- like assaulting another child. Where this happens, it is claimed, the child is given the violent message that violence is wrong.
The child is told that he was wrong to commit an act of violence and yet the parent or the teacher conveys this message through violence.
Not only are such messages thought to be wrong in themselves, but it is claimed that they are then acted upon by the child who is hit. In the short term, those who are physically punished are alleged to commit violence against other children, against teachers and against school property.
As far as long term effects are concerned, it is alleged that significant numbers of people who commit crimes were
physically punished as children. It is these arguments that lie behind the adage “violence breeds violence.”
Three defenses of (limited) corporal punishment can be advanced against this objection. First, there is a reductio adabsurdum. The argument about the message implicit in violence seems to prove too much. If beatings send a message, why don’t detentions,
imprisonments, fines, and a multitude of other punishments convey equally undesirable messages? The argument proves too much because it proves that all punishment conveys inappropriate messages and so is wrong. It is a reductio because this conclusion is absurd. Those who want to replace punishment with therapy would not be immune to the reductio either.
Providing therapy would convey the message that people with whom one disagrees are to be viewed as sick and deserving of treatment. This leads to the second argument. The objection takes too crude a view of human psychology and the message that punishment can impart. There is all the difference in the world between legitimate authorities — the judiciary, parents, or teachers — using punitive powers responsibly to punish wrongdoing, and children or private citizens going around beating each other, locking each other up, and extracting financial tributes (such as lunch money). There is a vast moral difference here and there is no reason why children should not learn about it. Punishing children when they do wrong seems to be one important way of doing this. To suggest that children and others cannot extract this message, but only the cruder version that the objection suggests, is to underestimate the expressive function of punishment and people’s ability to comprehend it. This brings me to my third response. There is insufficient evidence that the properly restricted use of corporal punishment causes increased violence. Note again, however, that even if it were shown that there is some increase in violence, something more is required in order to make a moral case against the corporal punishment that causes it.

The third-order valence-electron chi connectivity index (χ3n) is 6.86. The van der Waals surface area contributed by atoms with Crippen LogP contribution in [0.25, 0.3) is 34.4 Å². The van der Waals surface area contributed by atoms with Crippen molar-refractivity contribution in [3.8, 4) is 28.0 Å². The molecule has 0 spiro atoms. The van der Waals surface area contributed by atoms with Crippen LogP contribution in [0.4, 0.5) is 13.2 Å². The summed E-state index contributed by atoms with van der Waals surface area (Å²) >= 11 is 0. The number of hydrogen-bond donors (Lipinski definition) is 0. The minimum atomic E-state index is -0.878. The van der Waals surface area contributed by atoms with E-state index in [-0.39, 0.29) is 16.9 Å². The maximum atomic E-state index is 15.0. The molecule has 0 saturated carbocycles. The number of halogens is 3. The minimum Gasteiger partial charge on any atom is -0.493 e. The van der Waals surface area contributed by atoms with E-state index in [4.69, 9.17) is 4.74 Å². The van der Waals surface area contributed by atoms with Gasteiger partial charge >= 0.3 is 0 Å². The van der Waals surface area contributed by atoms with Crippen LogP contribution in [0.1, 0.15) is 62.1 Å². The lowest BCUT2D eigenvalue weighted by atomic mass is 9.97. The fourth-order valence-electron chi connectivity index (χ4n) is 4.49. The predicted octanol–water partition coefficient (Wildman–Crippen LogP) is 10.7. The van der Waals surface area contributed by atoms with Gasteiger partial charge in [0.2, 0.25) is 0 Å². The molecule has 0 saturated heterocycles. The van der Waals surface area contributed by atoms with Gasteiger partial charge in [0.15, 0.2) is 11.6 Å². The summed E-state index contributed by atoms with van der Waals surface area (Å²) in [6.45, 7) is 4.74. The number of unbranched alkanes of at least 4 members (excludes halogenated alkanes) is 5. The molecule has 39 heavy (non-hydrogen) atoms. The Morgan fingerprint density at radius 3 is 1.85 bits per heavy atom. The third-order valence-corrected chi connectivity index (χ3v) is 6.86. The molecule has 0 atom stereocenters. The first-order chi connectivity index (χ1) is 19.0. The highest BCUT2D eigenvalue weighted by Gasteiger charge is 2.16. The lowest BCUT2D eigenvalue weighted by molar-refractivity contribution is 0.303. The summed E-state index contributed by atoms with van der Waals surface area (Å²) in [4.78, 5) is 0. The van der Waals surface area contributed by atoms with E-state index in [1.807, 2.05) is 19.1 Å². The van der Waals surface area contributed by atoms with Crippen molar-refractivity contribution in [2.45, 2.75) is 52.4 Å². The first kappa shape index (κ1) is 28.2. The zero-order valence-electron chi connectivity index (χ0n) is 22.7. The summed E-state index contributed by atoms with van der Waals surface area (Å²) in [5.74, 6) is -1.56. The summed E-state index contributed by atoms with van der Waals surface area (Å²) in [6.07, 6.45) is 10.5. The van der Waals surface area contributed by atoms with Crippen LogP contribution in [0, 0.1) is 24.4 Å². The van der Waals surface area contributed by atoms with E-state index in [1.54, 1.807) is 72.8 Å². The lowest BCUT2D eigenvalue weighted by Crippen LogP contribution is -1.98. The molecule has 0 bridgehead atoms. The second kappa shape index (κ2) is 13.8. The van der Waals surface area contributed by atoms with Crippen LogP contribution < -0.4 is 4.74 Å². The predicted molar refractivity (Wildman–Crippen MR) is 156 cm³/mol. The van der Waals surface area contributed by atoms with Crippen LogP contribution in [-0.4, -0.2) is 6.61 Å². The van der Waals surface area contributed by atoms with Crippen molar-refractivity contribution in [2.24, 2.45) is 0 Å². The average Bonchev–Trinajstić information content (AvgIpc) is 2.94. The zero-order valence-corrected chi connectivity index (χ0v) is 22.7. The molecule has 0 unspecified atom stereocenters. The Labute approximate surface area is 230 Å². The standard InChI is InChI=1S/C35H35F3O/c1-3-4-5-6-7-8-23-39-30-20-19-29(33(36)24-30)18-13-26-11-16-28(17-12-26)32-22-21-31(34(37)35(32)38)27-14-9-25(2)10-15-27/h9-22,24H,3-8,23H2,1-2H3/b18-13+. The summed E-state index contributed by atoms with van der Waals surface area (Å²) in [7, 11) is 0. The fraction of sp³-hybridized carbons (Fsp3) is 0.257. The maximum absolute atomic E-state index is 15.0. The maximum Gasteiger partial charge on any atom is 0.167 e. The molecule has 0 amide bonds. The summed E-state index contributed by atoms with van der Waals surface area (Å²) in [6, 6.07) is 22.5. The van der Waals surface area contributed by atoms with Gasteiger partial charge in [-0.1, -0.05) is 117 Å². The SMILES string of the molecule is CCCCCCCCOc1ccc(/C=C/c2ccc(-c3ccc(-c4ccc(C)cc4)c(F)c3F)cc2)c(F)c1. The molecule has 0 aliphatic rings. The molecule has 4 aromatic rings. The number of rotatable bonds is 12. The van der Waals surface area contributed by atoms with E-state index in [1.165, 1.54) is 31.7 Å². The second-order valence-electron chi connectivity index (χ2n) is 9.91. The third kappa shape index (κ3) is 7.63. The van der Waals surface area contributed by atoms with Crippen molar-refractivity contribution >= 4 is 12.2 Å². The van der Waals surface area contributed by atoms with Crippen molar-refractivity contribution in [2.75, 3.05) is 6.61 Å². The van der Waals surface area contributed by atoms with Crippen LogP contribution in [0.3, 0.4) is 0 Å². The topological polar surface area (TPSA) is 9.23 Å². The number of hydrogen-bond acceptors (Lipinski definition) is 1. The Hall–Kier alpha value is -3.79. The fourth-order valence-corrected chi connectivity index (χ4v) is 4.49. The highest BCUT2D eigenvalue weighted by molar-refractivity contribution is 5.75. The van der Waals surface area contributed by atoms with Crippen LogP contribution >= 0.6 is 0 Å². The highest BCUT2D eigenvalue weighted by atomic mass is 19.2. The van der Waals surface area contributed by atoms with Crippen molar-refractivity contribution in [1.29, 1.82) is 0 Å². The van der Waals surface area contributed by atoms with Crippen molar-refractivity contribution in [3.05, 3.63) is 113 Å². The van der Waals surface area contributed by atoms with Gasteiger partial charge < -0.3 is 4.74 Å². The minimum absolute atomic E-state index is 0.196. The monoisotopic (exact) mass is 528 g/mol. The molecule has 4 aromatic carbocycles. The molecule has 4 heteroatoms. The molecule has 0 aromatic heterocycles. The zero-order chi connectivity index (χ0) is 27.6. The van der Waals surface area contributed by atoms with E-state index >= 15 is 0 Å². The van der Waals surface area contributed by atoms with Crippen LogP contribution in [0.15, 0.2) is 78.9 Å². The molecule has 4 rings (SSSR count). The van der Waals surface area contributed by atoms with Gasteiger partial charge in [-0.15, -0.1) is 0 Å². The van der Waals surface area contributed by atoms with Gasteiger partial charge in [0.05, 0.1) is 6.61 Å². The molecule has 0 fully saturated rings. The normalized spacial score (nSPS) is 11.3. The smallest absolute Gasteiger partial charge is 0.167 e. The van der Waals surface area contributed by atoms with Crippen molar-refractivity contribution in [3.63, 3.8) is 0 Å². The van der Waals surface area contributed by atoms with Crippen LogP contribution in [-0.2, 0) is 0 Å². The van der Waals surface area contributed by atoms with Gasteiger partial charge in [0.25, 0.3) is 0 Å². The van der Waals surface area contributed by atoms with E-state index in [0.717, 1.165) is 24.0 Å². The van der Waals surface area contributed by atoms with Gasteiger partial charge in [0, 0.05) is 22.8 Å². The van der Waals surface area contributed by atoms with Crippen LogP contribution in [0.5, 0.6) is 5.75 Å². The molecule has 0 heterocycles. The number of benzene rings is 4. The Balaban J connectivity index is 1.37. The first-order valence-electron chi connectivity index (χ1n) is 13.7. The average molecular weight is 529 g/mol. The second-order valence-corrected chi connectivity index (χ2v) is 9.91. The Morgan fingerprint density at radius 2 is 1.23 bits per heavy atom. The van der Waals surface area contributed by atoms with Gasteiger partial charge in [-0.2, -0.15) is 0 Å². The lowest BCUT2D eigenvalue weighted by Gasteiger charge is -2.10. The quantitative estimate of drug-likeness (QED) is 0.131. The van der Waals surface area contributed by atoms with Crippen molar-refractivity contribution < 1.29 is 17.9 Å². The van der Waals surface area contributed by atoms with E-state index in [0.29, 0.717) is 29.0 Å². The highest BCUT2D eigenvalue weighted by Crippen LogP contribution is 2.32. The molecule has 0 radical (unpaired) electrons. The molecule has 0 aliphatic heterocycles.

On a consequentialist view, for example, one would have to show that this negative effect is not overridden by any benefits there might be to corporal punishment.”
[continued next week]